In operation 808, subsurface reflectors may be identified based on the energy propagation initiated in operation 806. In some embodiments, the identifying may include imaging the subsurface reflectors. The subsurface reflectors may be identified by overlapping energy propagating from multiple ones of the plurality of known source events corresponding to signal recorded in the one or more seismic traces at the one or more sensor locations.

In the foregoing, reference is made to embodiments of the invention. However, it should be understood that the invention is not limited to specific described embodiments. Instead, any combination of the features and elements, whether related to different embodiments or not, is contemplated to implement and practice the invention. Thus while the apparatuses and associated methods in accordance with the present disclosure have been described with reference to particular embodiments thereof in order to illustrate the principles of operation, the above description is by way of illustration and not by way of limitation. Various modifications and alterations to the described embodiments will be apparent to those skilled in the art in view of the teachings herein. Those skilled in the art may, for example, be able to devise numerous systems, arrangements and methods which, although not explicitly shown or described herein, embody the principles described and are thus within the spirit and scope of this disclosure. As just one example, while the above disclosure has separately described several different methods 400, 500, 500, 700, 800 of processing seismic data using known source events, any of the acts or processes described with reference to one of the methods may be used in any of the other methods. Accordingly, it is intended that all such alterations, variations, and modifications of the disclosed embodiments are within the scope of this disclosure.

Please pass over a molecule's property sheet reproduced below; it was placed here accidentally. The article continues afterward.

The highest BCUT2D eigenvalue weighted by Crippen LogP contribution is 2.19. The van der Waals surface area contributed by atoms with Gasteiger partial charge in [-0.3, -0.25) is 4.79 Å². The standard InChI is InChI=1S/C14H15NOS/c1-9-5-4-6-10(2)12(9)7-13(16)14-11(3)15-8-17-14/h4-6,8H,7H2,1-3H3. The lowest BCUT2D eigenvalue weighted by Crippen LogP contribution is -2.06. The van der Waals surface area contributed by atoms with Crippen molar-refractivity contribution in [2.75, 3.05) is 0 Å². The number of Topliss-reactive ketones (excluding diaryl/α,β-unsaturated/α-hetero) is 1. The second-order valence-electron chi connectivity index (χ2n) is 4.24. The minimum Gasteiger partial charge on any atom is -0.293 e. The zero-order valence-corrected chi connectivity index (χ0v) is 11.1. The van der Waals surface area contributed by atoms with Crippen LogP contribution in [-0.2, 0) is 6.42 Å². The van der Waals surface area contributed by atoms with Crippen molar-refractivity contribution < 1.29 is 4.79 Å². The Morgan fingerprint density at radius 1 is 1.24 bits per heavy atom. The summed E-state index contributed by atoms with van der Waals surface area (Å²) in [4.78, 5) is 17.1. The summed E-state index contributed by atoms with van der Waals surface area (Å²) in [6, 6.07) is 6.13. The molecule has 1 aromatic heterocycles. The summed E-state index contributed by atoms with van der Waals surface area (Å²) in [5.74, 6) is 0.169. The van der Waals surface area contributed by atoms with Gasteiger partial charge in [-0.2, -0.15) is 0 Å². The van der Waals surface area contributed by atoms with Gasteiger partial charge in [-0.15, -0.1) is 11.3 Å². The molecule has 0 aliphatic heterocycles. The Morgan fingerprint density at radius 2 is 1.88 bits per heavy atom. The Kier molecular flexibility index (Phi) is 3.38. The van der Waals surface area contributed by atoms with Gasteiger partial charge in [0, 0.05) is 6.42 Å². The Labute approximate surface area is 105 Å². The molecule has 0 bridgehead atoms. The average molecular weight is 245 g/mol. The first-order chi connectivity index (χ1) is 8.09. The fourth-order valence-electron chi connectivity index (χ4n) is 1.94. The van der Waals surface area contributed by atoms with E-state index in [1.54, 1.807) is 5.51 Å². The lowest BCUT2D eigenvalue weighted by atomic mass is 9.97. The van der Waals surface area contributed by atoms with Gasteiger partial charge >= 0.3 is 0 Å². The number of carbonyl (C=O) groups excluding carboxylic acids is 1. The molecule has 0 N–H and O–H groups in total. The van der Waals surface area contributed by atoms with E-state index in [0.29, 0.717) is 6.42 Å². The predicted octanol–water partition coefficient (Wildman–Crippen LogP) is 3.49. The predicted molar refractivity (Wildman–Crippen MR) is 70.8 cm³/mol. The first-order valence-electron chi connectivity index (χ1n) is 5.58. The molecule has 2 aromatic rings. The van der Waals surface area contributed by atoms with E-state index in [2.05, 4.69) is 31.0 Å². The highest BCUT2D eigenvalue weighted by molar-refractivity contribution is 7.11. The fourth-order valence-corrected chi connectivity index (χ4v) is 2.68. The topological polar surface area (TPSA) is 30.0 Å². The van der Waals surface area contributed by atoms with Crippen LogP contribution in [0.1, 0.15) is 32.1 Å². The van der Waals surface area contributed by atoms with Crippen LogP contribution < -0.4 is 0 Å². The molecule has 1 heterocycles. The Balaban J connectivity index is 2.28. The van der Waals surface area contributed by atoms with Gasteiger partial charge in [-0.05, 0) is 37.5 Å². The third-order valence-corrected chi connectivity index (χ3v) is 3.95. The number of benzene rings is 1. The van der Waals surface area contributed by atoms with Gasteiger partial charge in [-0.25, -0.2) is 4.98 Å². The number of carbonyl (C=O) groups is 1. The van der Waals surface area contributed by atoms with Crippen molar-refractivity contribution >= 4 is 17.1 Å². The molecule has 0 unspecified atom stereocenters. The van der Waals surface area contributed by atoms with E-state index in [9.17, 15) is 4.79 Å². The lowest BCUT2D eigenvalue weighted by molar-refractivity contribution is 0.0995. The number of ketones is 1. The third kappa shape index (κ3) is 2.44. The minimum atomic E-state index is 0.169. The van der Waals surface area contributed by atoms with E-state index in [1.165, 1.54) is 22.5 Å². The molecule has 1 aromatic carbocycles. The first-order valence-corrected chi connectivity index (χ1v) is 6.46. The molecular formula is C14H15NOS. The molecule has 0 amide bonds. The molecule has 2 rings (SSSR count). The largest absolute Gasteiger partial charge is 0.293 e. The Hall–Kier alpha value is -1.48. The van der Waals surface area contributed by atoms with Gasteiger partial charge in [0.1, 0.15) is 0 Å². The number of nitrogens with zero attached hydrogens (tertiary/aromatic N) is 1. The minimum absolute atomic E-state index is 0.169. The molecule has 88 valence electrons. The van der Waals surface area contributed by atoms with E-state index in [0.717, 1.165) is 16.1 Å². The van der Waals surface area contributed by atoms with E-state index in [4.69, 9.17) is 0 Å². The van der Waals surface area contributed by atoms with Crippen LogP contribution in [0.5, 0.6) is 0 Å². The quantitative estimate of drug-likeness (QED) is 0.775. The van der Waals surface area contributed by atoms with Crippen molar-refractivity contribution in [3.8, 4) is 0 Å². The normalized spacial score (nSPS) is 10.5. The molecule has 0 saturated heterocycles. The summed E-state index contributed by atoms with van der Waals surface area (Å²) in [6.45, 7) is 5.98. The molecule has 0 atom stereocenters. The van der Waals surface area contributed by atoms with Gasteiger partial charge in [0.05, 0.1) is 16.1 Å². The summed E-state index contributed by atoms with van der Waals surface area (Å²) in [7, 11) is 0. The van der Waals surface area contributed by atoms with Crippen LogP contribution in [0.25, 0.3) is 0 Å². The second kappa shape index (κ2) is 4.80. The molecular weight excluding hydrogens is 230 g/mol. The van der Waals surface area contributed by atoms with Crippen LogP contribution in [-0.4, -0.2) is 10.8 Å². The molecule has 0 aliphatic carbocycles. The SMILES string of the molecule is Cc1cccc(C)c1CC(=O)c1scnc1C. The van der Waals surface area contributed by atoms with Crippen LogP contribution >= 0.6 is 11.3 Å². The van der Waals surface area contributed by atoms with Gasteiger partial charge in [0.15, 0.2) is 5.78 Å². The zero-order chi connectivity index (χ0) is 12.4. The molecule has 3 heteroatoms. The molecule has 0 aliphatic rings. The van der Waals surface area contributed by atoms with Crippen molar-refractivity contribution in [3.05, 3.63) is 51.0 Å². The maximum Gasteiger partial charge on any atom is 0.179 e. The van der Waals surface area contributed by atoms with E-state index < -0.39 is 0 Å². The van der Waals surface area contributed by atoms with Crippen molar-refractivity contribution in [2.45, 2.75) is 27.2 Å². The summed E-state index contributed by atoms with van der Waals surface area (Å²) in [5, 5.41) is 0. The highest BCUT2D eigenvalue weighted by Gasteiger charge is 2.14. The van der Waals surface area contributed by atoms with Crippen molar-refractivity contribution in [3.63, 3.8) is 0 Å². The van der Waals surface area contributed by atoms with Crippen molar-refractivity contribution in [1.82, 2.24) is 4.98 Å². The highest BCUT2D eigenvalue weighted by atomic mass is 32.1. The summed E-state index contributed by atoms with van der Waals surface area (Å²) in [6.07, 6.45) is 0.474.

In methodologies directly or indirectly set forth herein, various steps and operations are described in one possible order of operation, but those skilled in the art will recognize that the steps and operations may be rearranged, replaced, or eliminated without necessarily departing from the spirit and scope of the disclosed embodiments. Further, all relative and directional references used herein are given by way of example to aid the reader's understanding of the particular embodiments described herein. They should not be read to be requirements or limitations, particularly as to the position, orientation, or use of the invention unless specifically set forth in the claims.

Furthermore, in various embodiments, the invention provides numerous advantages over the prior art. However, although embodiments of the invention may achieve advantages over other possible solutions and/or over the prior art, whether or not a particular advantage is achieved by a given embodiment is not limiting of the invention. Thus, the described aspects, features, embodiments and advantages are merely illustrative and are not considered elements or limitations of the appended claims except where explicitly recited in a claim(s). Likewise, reference to “the invention” shall not be construed as a generalization of any inventive subject matter disclosed herein and shall not be considered to be an element or limitation of the appended claims except where explicitly recited in a claim(s).

One embodiment of the invention is implemented as a program product for use with a computerized system. The program(s) of the program product defines functions of the embodiments (including the methods described herein) and can be contained on a variety of computer-readable media. Illustrative computer-readable media include, but are not limited to: (i) information permanently stored on non-writable storage media (e.g., read-only memory devices within a computer such as CD-ROM disks readable by a CD-ROM drive); (ii) alterable information stored on writable storage media (e.g., floppy disks within a diskette drive or hard-disk drive); and (iii) information conveyed to a computer by a communications medium, such as through a wireless network. The latter embodiment specifically includes information downloaded from the Internet and other networks. Such computer-readable media, when carrying computer-readable instructions that direct the functions of the present invention, represent embodiments of the present invention.